When there is a 3rd tone character before a neutral tone character, the neutral tone has a pitch 4 tone.

In the word 我们 (wǒmen), start by saying (wǒ) which has a low-dropping 2-1 tone due to the tone change, then raise the pitch to 4 to say (men) with the neutral tone.

4. a Character with a 4th Tone + a Character with a Neutral Tone

When there is a 4th tone character before a neutral tone character, the neutral tone has a pitch 1 tone.

In the word 爸爸 (bàba), start by saying the first (bà) which has a 4th tone that drops from the highest pitch 5 all the way to the lowest 1, then just maintain that low pitch and say the second (ba) short and fast.

TIP

In real life conversations, saying the exact pitch of the neutral tone is not that necessary. Because neutral tone characters are so short and quick.

So, if you can remember roughly which way to go, high or low, it’s good enough.

In the graph above, The boss is saying to his employee who is late to work: “上班不可以迟到”. (Shàngbān bù kěyǐ chídào。)

The employee responds: “对不起” (Duìbuqǐ). Pay attention to the “不” in this word, it has a neutral tone.

The 4th tone is 不’s original tone and the most commonly used one.

 

不’s Tone Change

不 only has one tone change, that’s when a 4th tone character follows it, then 不 has the 2nd tone.

There is One More Thing You Need to Know:

The tone marks in pinyin only show the original tone of the character. That means the tone marks are always the same and the tone change and the actual pronunciation of the word is not indicated.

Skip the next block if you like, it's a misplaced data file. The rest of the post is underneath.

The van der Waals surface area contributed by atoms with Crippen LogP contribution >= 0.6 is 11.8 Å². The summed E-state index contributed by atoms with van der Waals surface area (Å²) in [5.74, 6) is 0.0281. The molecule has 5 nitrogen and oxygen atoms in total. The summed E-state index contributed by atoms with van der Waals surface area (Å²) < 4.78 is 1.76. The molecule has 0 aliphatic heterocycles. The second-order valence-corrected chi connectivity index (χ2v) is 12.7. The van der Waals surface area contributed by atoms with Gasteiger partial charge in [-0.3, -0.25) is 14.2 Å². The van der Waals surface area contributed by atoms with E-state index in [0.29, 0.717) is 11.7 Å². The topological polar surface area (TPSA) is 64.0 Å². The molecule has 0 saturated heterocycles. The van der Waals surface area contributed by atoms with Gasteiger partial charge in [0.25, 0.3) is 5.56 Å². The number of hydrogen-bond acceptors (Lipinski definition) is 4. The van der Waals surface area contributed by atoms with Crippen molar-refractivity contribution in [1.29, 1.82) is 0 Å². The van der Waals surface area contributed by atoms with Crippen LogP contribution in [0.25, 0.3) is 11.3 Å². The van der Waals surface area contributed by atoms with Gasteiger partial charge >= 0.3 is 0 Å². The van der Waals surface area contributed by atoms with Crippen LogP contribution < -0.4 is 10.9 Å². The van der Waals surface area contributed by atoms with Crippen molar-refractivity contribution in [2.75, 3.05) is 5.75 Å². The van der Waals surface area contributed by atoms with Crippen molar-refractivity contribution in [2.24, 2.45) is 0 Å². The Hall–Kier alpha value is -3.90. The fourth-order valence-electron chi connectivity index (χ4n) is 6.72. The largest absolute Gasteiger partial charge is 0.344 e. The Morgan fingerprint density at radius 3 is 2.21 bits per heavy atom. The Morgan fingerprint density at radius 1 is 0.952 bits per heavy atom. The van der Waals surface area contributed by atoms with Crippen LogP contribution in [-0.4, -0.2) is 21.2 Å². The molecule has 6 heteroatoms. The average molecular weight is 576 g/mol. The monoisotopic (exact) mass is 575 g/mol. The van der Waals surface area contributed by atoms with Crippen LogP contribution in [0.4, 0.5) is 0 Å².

Learn the tone changes for other characters on mandarhythm.com

Part 2:

Initials

The consonant at the beginning of a Pinyin syllable is the initial.

There are lots of initials in Mandarin that look identical to their English counterparts but sound completely different.

Here are some of the mistakes English speakers make.

Compare the 2 words 爸爸 (bàba) and “speak”, and think of the “p” in “speak” when saying the “b” in 爸爸 (bàba).

Part 3:

Finals

Finals are the second and final part of a syllable in Mandarin Pinyin, or just any sound that follows the initial.

Finals are the only part that’s necessary in a Pinyin syllable.

There are words that don’t have initials, such as 爱 (ài). But all Chinese syllables have “the final”.

TIP

To make the “ü” sound, you can start by making the “i” sound, but make it continuous and long.

Then, put your lips together the same as you would when making the “u” sound, then you will find yourself making the “ü” sound!

When “ü” Shares the Same Spelling as “u”

 

– When “ü” follows the letters “j, q, x, y”, the dots on ü are not shown.

– When “ü” follows the letters “n, l”, the dots are shown.

So you can see that actually about 2/3 of the time the dots on ü are not shown. It’s important to remember those 4 letters (j, q, x & y) that erase ü’s dots so you wouldn’t confuse it with “u”.

 

Compare the 2 words (hē) and “her” (in a British accent), think of the “er” sound when saying the “e” in the word (hē) in Mandarin. Remember to say it with the correct tone.

Compare the 2 words (háng) and “hung”, think of the “ung” sound when saying the “ang” in the Chinese word (háng).

But keep in mind that the “ang” in Chinese doesn’t have the excessive ending as the “ung” in English.

Learn more about the “-ng” ending in Mandarin on mandarhythm.com

Part 4:

Special Case

There are certain syllables in Mandarin that stand out more than the others.

Here is one of them that many people consider the hardest.

When “er” Has a 4th Tone

When “er” has the 4th tone, it’s actually pronounced slightly different than when it has one of the other tones.

The key difference is the mouth is opened even bigger vertically.

Compare the difference with 二 and 儿:

二(èr):

儿(ér):